Regarded as a moderate Democrat, he has highlighted climate change as a key issue, but he had appeared to dismiss a potential run for the presidency earlier this year.

Mr Bloomberg is a large financial backer of gun-control advocacy group Everytown for Gun Safety, which he helped found in 2014.

The group, and Mr Bloomberg, were seen as playing a major role in a sweeping victory for Democrats in Virginia state elections earlier this week.

They vastly outspent gun lobby group the National Rifle Association – which is based in Virginia – by pumping $2.5m into the state race.

Bethany Osborne with Oliver and Evelyn
Image copyrightBETHANY OSBORNE
Bethany Osborne moved back in to her parents’ house with her children Oliver, 1, and Evelyn, 5, last Christmas

Bethany Osborne left home at 19, but now, at 22, she’s back in her parents’ home in Romford, using their washing machine, eating food from the fridge and watching TV on her dad’s Netflix account.

This year, the “kidults” were staying longer – just over 10 months – and costing their parents £1,640 as the householders shouldered the water, heating and electricity bills, as well as paying for takeaway meals, toiletries and food.

The price comparison site surveyed 500 adults who had moved back into their parents’ home and 500 parents who had adult children back living with them.

MoneySuperMarket’s spokeswoman, Emma Craig, says parents are under huge emotional pressure to help children struggling with their finances.

“I think what we’re seeing is more young people with more debt, so when they’re going back to their parents’, they’re coming with higher student loans, probably credit card debt, maybe payday loans.”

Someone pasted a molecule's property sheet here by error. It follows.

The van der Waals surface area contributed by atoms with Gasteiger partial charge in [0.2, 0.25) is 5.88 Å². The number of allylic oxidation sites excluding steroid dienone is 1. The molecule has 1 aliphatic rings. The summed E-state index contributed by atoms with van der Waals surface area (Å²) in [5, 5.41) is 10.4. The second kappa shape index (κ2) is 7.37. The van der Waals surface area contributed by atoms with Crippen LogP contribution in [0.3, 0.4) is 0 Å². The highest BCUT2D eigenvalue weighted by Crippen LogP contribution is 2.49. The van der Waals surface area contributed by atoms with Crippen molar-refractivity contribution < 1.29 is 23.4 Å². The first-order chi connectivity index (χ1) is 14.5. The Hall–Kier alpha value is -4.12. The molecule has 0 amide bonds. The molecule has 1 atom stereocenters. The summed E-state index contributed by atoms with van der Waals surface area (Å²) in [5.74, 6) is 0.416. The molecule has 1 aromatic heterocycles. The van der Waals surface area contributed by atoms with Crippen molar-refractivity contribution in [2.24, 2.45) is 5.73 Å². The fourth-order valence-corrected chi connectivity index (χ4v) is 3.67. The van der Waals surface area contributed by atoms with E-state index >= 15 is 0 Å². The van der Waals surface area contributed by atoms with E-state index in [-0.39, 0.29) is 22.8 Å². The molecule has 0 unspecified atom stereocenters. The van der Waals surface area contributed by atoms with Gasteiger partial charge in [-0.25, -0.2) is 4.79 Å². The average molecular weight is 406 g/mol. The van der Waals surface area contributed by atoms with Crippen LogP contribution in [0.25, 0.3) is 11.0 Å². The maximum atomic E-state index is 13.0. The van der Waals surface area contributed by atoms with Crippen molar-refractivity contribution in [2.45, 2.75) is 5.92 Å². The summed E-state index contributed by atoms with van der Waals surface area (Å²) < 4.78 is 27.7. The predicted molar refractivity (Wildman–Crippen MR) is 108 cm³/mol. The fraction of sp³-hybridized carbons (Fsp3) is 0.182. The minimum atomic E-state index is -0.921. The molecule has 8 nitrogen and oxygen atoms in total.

“So the reason parents are paying more is they’re trying to look after their children more. If your child comes home and you see them struggling financially, you feel more awkward asking them for rent or to contribute. It tugs on your heartstrings more.”

Washing machineImage copyrightGETTY IMAGES
Parents often end up doing the laundry of grown up children

The survey found that 18% of adult children said they were moving back home because of debt, compared with 8% last year.

Moreover, 12% said it was because they had lost their job, compared with 7% last year. This year, 27% said it was because they couldn’t afford their rent, compared with 25% last year.

On top of the day-to-day spending, parents reported forking out £1,886 on redecorating, buying new furniture and upgrading their wi-fi to accommodate returning offspring.

In Bethany’s case, she doesn’t have any extra debt on top of her student loans, but her relationship with her partner broke down and as a trainee nurse she couldn’t afford to rent an apartment on her own.